Iskander-M rockets carry several types of conventional warhead i.e., high explosive, fragmenting submunitions, electro-magnetic pulse, thermobaric, bunker-buster etc. Iskander-M launch systems also fire sub-sonic cruise missiles.

Pershing IIs were two-stage rockets weighing 7,500 kilograms. Iskander-M launch vehicles carry two separate single-stage rockets with a combined weight of 7,600 kilograms. Both systems use rapid-fire solid fuels. (Liquid fueling must be done on site and is time-consuming.) Pershing IIs were 10.6 metres long and 1 metre wide. Iskander-Ms are 7.3 metres long and 0.9 metres wide. The Pershing II flew faster (Mach 8 versus Mach 6) and further (1,800 kilometres versus 450 kilometres) than the Iskander-M.

Currently, the Ukrainian government faces its domestic adversaries across a jagged 500-kilometre frontline. To the west are 125,000 Ukrainian soldiers (half of Ukraine’s total troop strength). To the east lie the self-proclaimed Donetsk and Luhansk People’s Republics, together boasting 35,000 troops. The Ukrainians contend, and the Russians deny, an additional 3,000 Russian Special Ops troops bolster the breakaway Republics’ upstart armies.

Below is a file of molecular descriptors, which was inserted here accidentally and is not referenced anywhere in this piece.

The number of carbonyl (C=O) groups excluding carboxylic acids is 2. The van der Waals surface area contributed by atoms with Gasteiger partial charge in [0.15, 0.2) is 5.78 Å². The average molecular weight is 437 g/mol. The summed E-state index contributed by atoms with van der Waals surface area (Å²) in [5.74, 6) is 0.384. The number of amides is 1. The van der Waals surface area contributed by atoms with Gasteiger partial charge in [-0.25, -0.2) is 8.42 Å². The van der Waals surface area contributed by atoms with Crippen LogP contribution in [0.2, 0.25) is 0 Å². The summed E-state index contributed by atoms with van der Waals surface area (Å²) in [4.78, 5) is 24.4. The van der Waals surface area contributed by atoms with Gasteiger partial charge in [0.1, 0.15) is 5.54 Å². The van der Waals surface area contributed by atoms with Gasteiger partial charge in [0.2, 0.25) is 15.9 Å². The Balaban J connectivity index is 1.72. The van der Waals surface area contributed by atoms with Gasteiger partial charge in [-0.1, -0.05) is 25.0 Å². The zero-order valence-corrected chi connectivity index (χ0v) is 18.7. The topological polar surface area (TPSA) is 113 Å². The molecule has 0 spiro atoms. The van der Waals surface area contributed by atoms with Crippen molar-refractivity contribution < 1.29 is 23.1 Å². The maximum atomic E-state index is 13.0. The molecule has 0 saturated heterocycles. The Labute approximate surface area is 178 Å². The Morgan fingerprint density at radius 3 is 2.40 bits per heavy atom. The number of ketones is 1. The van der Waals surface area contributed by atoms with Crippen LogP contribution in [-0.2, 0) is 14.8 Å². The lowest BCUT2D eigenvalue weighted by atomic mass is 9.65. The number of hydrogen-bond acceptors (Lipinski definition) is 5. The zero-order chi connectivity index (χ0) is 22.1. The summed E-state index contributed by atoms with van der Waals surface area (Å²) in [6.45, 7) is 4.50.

To the east of Donbass lies Russia’s western border whereupon some 100,000 troops and 48 Iskander-M launchers are deployed. Not far to the south, and off the east coast of the Azov Sea, Russian cruise-missile frigates hold anchor.

No part of the frontline is much more than 100 kilometres away from the Russian border. Almost all of Ukraine’s forward forces are concentrated in pockets within 200 kilometres of the Iskander launch vehicles. Ukraine’s forces are sitting ducks. Compressed parabola trajectories will allow 800-kilogram warheads to hit targets at six times the speed of sound within minutes of launch. The system boasts an ability to hit a 7-metre diameter circle from 400 kilometres away.

The Russians possess up-to-the-minute data from drones, satellites, high altitude aircraft, ground reconnaissance, and intelligence intercepts regarding the micro-locations of Ukrainian frontline deployments. The Iskander-M possesses four guidance systems including one operating on a data base of digital photographs of routes and targets which the Russians have surveyed, from the air, countless times.